‘You’s Joe Is Toxic And Crazy—But He’s Also What I’d Want In A Man

In case you missed it, the internet is flipping tf out over Netflix’s newest binge watch You, starring none other than Dan Humphrey himself. You technically premiered last fall on Lifetime but was just recently released on Netflix, and since nothing good ever happens in January (aside from my day of birth, duh) I guess people are just now tuning in and they are, ahem, spirited about the show. We had some initial thoughts about the show but now that I’ve personally had a chance to spend 10 hours in a dark room with my Netflix account watch it I’m about to unload on you even more. SORRY NOT SORRY.

If you’re not familiar with the premise, here’s the deal: Joe (aka Penn Badgley aka Dan Humphrey) is a hipster bookstore owner by day, unhinged (but somehow loveable??) stalker by night. He’s set his sights on the human incarnation of the reason people think white girls are insufferable: Guinevere Beck aka “Beck.” Beck is a struggling MFA student just trying to make it big as a poet (lol) and also still party with her rich girlfriends and be able to afford her massive, one bedroom apartment in “the village” (LOL). I’m halfway through the show and I can’t decide what I find more problematic: that Beck thinks she will make enough money as a poet to cover her student loan debt or that I’m actually attracted to someone who looks like he hangs out exclusively in Bushwick.

I guess I’m not the only one who’s wet for a psychopath (tbh I’ve been attracted to worse), because last week people took to Twitter to work our their childhood traumas  kindly ask Penn Badgley to kidnap them. I wish I was joking. See the evidence here:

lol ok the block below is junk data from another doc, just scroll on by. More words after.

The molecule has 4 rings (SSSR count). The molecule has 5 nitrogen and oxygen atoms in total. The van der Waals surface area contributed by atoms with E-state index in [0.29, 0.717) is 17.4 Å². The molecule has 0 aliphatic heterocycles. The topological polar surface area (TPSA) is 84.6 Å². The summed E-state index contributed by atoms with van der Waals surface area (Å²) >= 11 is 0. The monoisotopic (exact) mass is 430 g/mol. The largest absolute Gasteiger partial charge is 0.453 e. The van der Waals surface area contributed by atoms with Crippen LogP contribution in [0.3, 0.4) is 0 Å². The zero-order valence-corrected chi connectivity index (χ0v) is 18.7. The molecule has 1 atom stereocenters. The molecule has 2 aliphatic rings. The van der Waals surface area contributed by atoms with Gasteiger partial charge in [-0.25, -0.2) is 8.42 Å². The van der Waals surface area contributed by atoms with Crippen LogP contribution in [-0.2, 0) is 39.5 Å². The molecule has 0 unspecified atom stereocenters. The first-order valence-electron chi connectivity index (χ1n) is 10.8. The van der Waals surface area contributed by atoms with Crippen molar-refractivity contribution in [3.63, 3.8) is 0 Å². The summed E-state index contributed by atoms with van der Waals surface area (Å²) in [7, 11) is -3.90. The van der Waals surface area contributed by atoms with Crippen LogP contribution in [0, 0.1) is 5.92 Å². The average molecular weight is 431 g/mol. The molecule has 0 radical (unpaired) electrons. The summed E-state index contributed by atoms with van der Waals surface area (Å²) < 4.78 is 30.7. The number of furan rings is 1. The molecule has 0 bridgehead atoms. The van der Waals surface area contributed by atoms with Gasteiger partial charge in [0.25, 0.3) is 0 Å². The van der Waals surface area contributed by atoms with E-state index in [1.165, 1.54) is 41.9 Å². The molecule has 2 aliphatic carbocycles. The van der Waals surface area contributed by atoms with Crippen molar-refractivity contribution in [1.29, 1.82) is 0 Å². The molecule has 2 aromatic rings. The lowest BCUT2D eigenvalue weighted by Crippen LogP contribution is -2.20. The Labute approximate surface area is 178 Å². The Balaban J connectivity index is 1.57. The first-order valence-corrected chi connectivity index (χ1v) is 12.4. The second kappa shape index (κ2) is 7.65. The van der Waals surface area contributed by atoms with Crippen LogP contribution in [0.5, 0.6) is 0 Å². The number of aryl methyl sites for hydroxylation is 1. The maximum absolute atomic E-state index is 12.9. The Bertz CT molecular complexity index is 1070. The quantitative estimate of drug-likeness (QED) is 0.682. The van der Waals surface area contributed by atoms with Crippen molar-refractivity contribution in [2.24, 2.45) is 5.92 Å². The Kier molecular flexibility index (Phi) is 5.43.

Lonely Boy responded to fans by pointing out that Joe is actually a murderer and why would you fantasize about someone like that, to which I’d just like to say you clearly don’t understand me or my love language. Look, I get it. Joe’s character is a controlling stalker, he’s a murderer, and his relationship with Beck is less healthy than my Seamless history. But I think we have to acknowledge that there’s also something weirdly attractive about his character. And since I’ve spent the last 27 years of my life dating sociopaths (it’s a gift!) I thought I’d break down for you why everyone is so obsessed with Joe The Stalker.

1. He’s Committed

Say what you like about his psychotic tendencies, but the boy is committed. From the moment he sees Beck and strikes up a conversation with her (one that didn’t start with “ur hot” or “let’s bang”, I might add!!) he immediately knows what he wants and would even go so far as to kill for it. I can’t even get a guy to commit to a happy hour, much less KILL for me. My relationships usually go something like this: boy meets girl, boy takes girl to get drinks, boy sleeps with girl, boy immediately says he’s not ready for anything serious three seconds after pulling out, girl says “nah I’ll pass”, boy blows up girl’s texts, voicemail, and Instagram DMs for the next two years because he wants to “hang out” again. TELL ME HOW THAT IS ANY LESS SOCIOPATHIC. In a time when men are so wishy-washy, when they can’t even begin to vocalize what they want, there’s something that’s insanely sexy about Joe’s intense commitment to Beck. 

2. He’s Engaged